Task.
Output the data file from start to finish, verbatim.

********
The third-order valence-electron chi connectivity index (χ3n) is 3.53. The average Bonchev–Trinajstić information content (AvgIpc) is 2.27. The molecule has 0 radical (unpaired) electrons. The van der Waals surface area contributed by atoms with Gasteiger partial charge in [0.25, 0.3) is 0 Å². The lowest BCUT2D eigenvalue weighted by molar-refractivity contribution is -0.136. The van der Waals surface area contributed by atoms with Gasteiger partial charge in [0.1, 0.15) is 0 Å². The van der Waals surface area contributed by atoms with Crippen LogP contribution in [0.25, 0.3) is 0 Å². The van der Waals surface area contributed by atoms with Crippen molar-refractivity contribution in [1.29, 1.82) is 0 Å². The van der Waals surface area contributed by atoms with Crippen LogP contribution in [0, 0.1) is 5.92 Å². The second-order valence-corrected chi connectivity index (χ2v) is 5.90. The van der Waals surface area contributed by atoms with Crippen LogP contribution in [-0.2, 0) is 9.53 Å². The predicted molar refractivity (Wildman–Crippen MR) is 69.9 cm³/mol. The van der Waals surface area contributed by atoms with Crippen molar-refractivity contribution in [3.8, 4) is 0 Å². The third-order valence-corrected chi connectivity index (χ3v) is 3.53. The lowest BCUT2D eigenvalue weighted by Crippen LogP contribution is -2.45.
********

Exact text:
The third-order valence-electron chi connectivity index (χ3n) is 3.53. The average Bonchev–Trinajstić information content (AvgIpc) is 2.27. The molecule has 0 radical (unpaired) electrons. The van der Waals surface area contributed by atoms with Gasteiger partial charge in [0.25, 0.3) is 0 Å². The lowest BCUT2D eigenvalue weighted by molar-refractivity contribution is -0.136. The van der Waals surface area contributed by atoms with Gasteiger partial charge in [0.1, 0.15) is 0 Å². The van der Waals surface area contributed by atoms with Crippen LogP contribution in [0.25, 0.3) is 0 Å². The van der Waals surface area contributed by atoms with Crippen molar-refractivity contribution in [1.29, 1.82) is 0 Å². The van der Waals surface area contributed by atoms with Crippen LogP contribution in [0, 0.1) is 5.92 Å². The second-order valence-corrected chi connectivity index (χ2v) is 5.90. The van der Waals surface area contributed by atoms with Crippen LogP contribution in [-0.2, 0) is 9.53 Å². The predicted molar refractivity (Wildman–Crippen MR) is 69.9 cm³/mol. The van der Waals surface area contributed by atoms with Crippen molar-refractivity contribution in [3.8, 4) is 0 Å². The third-order valence-corrected chi connectivity index (χ3v) is 3.53. The lowest BCUT2D eigenvalue weighted by Crippen LogP contribution is -2.45.